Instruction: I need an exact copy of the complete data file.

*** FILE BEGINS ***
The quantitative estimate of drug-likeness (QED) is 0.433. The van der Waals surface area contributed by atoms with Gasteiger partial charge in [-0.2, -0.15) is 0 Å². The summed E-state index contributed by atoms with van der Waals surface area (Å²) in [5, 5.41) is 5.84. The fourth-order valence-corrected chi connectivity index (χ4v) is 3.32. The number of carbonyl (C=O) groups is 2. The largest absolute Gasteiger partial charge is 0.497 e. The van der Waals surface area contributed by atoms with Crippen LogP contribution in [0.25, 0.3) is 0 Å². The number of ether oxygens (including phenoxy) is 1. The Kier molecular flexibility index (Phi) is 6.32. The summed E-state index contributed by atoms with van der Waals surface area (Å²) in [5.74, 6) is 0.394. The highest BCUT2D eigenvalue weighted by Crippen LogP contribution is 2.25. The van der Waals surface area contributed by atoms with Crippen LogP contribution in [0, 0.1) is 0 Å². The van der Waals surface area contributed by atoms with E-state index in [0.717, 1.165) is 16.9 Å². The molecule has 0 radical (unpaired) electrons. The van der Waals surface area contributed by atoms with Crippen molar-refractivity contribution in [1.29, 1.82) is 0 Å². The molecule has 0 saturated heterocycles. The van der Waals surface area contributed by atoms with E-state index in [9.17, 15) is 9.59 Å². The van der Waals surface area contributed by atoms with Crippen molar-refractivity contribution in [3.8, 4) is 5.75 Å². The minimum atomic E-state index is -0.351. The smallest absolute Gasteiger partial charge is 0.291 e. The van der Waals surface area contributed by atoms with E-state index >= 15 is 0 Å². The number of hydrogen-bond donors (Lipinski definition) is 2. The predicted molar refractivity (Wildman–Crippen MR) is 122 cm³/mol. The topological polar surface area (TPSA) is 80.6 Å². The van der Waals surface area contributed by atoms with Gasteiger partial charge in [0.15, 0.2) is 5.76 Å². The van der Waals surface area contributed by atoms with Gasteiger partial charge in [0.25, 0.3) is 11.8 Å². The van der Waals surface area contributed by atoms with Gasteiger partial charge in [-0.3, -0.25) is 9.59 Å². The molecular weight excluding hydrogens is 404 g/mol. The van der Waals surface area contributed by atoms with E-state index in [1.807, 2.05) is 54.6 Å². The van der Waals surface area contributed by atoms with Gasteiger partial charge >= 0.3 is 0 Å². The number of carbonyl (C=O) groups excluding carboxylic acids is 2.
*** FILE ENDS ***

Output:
The quantitative estimate of drug-likeness (QED) is 0.433. The van der Waals surface area contributed by atoms with Gasteiger partial charge in [-0.2, -0.15) is 0 Å². The summed E-state index contributed by atoms with van der Waals surface area (Å²) in [5, 5.41) is 5.84. The fourth-order valence-corrected chi connectivity index (χ4v) is 3.32. The number of carbonyl (C=O) groups is 2. The largest absolute Gasteiger partial charge is 0.497 e. The van der Waals surface area contributed by atoms with Crippen LogP contribution in [0.25, 0.3) is 0 Å². The number of ether oxygens (including phenoxy) is 1. The Kier molecular flexibility index (Phi) is 6.32. The summed E-state index contributed by atoms with van der Waals surface area (Å²) in [5.74, 6) is 0.394. The highest BCUT2D eigenvalue weighted by Crippen LogP contribution is 2.25. The van der Waals surface area contributed by atoms with Crippen LogP contribution in [0, 0.1) is 0 Å². The van der Waals surface area contributed by atoms with E-state index in [0.717, 1.165) is 16.9 Å². The molecule has 0 radical (unpaired) electrons. The van der Waals surface area contributed by atoms with Crippen molar-refractivity contribution in [1.29, 1.82) is 0 Å². The molecule has 0 saturated heterocycles. The van der Waals surface area contributed by atoms with E-state index in [9.17, 15) is 9.59 Å². The van der Waals surface area contributed by atoms with Crippen molar-refractivity contribution in [3.8, 4) is 5.75 Å². The minimum atomic E-state index is -0.351. The smallest absolute Gasteiger partial charge is 0.291 e. The van der Waals surface area contributed by atoms with E-state index >= 15 is 0 Å². The number of hydrogen-bond donors (Lipinski definition) is 2. The predicted molar refractivity (Wildman–Crippen MR) is 122 cm³/mol. The topological polar surface area (TPSA) is 80.6 Å². The van der Waals surface area contributed by atoms with Gasteiger partial charge in [0.15, 0.2) is 5.76 Å². The van der Waals surface area contributed by atoms with Gasteiger partial charge in [0.25, 0.3) is 11.8 Å². The van der Waals surface area contributed by atoms with Gasteiger partial charge in [-0.3, -0.25) is 9.59 Å². The molecular weight excluding hydrogens is 404 g/mol. The van der Waals surface area contributed by atoms with E-state index in [1.807, 2.05) is 54.6 Å². The van der Waals surface area contributed by atoms with Gasteiger partial charge >= 0.3 is 0 Å². The number of carbonyl (C=O) groups excluding carboxylic acids is 2.